ASD Cash Generator considered fraud

A new “make money without even trying” phenomenon is heading to Tulsa in the near future – but one man hopes to derail what he claims is a potentially fraudulent economic train wreck for those who buy into the company’s Web site ad-selling scheme.
According to its own company line, ASD Cash Generator (ASD) is a “gateway to financial independence.”  But according to one insider, it is a fraud which is inevitably moving towards collapse – and one that will hurt thousands who do not fully understand the program or the financial numbers provided.  And regardless of which one is right, ASD surely raked in a respectable wad of dough at a July 12 convention in Miami, FL, and it will probably do so again on August 23 in Tulsa, as the mega-money program travels across the country this summer, dragging with it the potential to make millions from other people’s greed in the process.
Whether through its Web site or its wandering convention circuit, ASD’s pitch is straightforward: You, too, can earn money by purchasing advertising packages on the Internet and convincing others to do the same!  Purchasers “earn rebates up to 100 percent of their ad cost” and “can also earn an additional 25 percent.”

At first, the premise had sounded good to the caller – we’ll call him “Robert” – who recently contacted Tulsa Today and major newspapers and media outlets throughout the nation where ASD conventions had been held or were scheduled, anxious for his cautionary ASD-related tale to be heard.  As a print publisher since 1985 and an Internet publisher since 1996, I decided to hear him out.
After some of his friends and relatives had invested in ASD, Robert – requesting confidentiality due to his ties with potential victims – had carefully reviewed the company’s promises and procedures, and had looked at the numbers those promises were based upon.  He said he was outraged by what he considered the company’s fraud, but if he called the public’s attention to it, he feared ASD would almost certainly collapse and, in doing so, hurt his friends, colleagues and family.  He became convinced that if he remained silent, his people might recover their investments, but thousands of others could – and, most likely, would – suffer negative consequences.
“People are buying these ‘ad packages’ with the hopes and dreams of big pay-offs,” Robert said.  He doesn’t believe ASD is stable enough to support its mega-money claims.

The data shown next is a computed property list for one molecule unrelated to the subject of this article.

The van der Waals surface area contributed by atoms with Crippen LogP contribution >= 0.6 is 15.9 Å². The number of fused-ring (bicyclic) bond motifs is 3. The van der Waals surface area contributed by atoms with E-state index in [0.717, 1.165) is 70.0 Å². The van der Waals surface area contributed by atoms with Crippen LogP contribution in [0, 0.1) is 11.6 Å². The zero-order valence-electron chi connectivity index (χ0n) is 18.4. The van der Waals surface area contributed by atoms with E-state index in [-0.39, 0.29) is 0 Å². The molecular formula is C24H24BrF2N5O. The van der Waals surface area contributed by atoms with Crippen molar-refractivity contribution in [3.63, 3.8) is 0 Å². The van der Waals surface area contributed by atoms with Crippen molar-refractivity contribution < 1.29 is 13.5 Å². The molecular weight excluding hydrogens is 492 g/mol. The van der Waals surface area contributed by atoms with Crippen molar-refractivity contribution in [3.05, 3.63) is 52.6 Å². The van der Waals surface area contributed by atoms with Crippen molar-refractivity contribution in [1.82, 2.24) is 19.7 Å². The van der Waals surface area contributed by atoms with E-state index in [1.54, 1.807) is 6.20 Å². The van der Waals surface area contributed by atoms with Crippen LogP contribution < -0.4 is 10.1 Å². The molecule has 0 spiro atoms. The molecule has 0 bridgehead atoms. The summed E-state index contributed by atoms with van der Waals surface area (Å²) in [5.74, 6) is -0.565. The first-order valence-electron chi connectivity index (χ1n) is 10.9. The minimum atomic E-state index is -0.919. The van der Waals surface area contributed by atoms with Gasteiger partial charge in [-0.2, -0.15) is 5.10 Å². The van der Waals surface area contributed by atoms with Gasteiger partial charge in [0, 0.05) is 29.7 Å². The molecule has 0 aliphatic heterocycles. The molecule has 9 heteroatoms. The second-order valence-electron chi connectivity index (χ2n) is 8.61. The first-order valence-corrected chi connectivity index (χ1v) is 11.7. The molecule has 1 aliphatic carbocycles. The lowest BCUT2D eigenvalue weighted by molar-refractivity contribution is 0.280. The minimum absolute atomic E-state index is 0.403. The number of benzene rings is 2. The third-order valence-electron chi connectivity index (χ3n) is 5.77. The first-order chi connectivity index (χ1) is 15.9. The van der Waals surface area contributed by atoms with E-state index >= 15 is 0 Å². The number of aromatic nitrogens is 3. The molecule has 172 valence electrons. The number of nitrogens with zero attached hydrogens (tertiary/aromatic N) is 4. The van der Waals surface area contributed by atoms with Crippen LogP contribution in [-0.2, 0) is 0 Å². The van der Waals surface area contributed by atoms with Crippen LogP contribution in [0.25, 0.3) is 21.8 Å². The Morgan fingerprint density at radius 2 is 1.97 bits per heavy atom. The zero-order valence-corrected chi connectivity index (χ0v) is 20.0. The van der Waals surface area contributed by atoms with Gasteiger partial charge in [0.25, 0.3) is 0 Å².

ASD claims not to be an investment service, and that ASD members are purchasing advertising packages.  Its Web site explains how participants can make money:  “You are paid 5 percent up to 10 percent commission on all ad sales, banner ad sales and ebook sales you make personally. You are paid 3 percent up to 5 percent commission on all ad sales, banner ad sales and ebooks sales made by the advertisers you recommended.”
The verbiage continues, “An advertiser may pay a monthly membership fee and reduce cash-out fees, increase referral commissions and decrease the number of sites to view on a daily basis. The amount of your monthly membership fee determines the number of times you can cash out each week, the amount of your referral commissions, and the number of sites you must view each day to receive your rebates.

“If you do not pay a membership fee, you will be paid a 3 percent referral commission on all of your personal sales only. When you pay a $10-per-month membership fee, you earn a 5 percent referral commission on your personal sales and 3 percent on your second level sales. When you pay a $25-per-month membership fee, you earn a 7 percent referral commission on your personal sales and 4 percent on your second level sales.  When you pay a $100-per-month membership fee, you earn a 10 percent referral commission on your personal sales and 5 percent on your second level sales. This can mean a tremendous amount of income to you – and you decide which is right for you.”

Robert summarized his understanding of ASD’s philosophy:  “If you buy a $10,000 ad package, you get 10,000 ad credits – which earns you $100 a day for 125 days.  Thus, in 25 days, you would get back $12,500.  That’s a $2,500 profit.”

Robert said ASD appears to offer incentives for larger ad packages which seem to ensure larger payouts.  “As far as I know, there is a running promotion on the Web site that agrees to match your ad package credits (investment) at 1.25 times the amount,” he said.  “So $10,000 gets you $12,500 x 125 days, which is $15,625 – a profit of $5,625.”

He continued:  “At all previous conventions, they offered promotions to double ad package credits to the purchasers and also match the amount to the person who initiated the sale.  In addition, the immediate up leg gets 10 percent commission and 5 percent to next up leg.

“So $10,000 gets the purchaser $20,000 in ad credits – and the up leg guy gets $10,000 in ad credits, as well.  This creates insurmountable accounting issues.  In addition, ASD receives 50 percent of all revenue generated.  This is the whole reason why the myth of riches and pay-offs continues to be perpetuated – even though there is no money left to pay out,” he concluded.

On the surface, ASD seems to be making the big money it needs to make the big payouts, but Robert isn’t so sure that life will continue to be rosy for the company and its participants. 
“Take the last convention in Tampa as an example – that gathered $40 million in purchased ad credits.  ASD gets $20 million off the top.  Commissions are paid at 10 percent to the first leg and trickles up to total 11.1 percent paid commissions.  Commissions are paid at 5 percent to the second leg, which also trickles up to equal 5.5 percent to reach a grand total of $6.6 million in commissions paid.  Of the total cash ($40 million) gathered, $20 million goes to ASD and $6.6 million goes to commissions – which leaves only $13.4 million to be distributed towards payments promised to ad credits,” Robert said.